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Posted November 4, 2020

Benefits of Automated Testing

You’re not sure you need test automation? The assembly-line analogy doesn’t convince you? We took a closer look, inspired by Elizabeth Hetchel's 10 top benefits of automated testing. Let's get started.


Running Tests 24/7

Kick off a test at any time to run in the cloud - regardless of your location in the world. When Apple and Google release a new browser version, upgrade a cloud server and kick off the test seamlessly. No more having a tester disappear into a conference room and come out in three or four days, proclaiming it is "probably okay."


Once a test script exists, it can be rerun on different form factors and devices at the touch of a button. For that matter, if you assemble the test as components, or building blocks, you can reuse those components on other tests. That means only writing login once, and re-using it. When your application adds a new drop-down for "client type" (person or business), you can change the login function in one place, and suddenly all the tests pass again. The more detailed the human test scripts, the more they will either go out of date or require expensive maintenance work to keep current.

Get Video

In the past, a passing automation run meant it was possible for the software to run through at least one specific scenario. The computer was incredibly bad at realizing that a change made the screen "look funny" or created a usability problem. In the worst of cases, an entire form field could be hidden, or locked from receiving keystrokes, yet the automation could find a way to type into it anyway. In those cases, the passing test did not even guarantee that it was possible to run through the scenario!

Modern test automation tools provide video playback of not only failing, but even passing test runs. Reviewing these play-by-plays, perhaps at 2x or faster speed, can combine the human power to notice problems with the computer's ability to do the exact same thing over and over again. Having a video of a failure can shorten debugging time from hours to seconds.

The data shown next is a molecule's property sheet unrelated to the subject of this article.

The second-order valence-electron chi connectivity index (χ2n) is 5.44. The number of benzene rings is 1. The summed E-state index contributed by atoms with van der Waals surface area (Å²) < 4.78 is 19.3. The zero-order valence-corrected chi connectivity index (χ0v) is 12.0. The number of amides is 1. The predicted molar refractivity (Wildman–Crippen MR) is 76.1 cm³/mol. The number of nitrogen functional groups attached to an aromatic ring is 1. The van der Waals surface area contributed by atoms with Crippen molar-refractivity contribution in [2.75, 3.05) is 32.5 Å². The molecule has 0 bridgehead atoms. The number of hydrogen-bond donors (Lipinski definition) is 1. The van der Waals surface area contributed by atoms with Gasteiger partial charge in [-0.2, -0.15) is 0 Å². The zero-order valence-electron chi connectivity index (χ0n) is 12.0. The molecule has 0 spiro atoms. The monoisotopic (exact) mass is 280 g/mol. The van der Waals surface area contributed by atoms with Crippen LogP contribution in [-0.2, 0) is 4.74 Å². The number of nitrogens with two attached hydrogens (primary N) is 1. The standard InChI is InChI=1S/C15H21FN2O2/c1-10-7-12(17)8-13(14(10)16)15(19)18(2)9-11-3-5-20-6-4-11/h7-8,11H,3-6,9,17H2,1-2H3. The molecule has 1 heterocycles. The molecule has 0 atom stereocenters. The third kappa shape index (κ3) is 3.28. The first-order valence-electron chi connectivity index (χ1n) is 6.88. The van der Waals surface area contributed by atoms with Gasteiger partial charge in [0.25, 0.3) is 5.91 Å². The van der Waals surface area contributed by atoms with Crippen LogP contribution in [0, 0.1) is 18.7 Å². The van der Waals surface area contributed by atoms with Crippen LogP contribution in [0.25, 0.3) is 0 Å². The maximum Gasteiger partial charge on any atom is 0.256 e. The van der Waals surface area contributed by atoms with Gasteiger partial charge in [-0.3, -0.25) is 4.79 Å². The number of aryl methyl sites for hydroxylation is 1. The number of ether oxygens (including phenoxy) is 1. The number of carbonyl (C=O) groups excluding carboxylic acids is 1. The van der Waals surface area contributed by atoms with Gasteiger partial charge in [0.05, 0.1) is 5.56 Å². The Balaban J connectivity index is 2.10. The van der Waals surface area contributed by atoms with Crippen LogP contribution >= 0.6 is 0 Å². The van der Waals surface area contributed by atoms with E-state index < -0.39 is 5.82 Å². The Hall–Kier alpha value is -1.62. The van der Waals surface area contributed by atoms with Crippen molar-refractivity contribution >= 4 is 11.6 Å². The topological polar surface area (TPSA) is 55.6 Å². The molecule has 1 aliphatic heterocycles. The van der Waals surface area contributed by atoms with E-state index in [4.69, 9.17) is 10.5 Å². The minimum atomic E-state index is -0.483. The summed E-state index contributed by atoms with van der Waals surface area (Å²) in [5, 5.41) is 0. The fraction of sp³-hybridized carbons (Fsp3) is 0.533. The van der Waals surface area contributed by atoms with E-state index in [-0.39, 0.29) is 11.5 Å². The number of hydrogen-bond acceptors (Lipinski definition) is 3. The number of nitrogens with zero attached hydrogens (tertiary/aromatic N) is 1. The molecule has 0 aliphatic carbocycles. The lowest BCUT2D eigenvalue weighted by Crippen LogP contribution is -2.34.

Volume and Scale

Once you've created a test that can run in the iOS platform, you can scale that out of thousands of combinations of device, operating system and browser. Android’s fragmented ecosystem offers hundreds of thousands of choices. If the application is a straight web application that can also run on a laptop, there are millions of combinations. You do not have run these all at once. With a separate test run for each commit, you are probably running a dozen a day. Create a list of the hundred most popular combinations and rotate through the test runs, achieving reasonable platform coverage for free. Or select the ten most important tests and run them on a hundred devices overnight, for not much more in terms of cost. Better still, cloud-based test performance means you no longer need to choose between some minimal amount of hardware that takes a long time for a test run versus building out a test lab at cost of hundreds of thousands of dollars.


The cloud, plus the repeatability of the tests, means you can run the exact same test on multiple platforms at the same time, looking for minute differences. This can provide insight into programming practices and even performance. Consider the difference in knowing time for a test run on an old iPhone, along with average page response, compared to the newest version.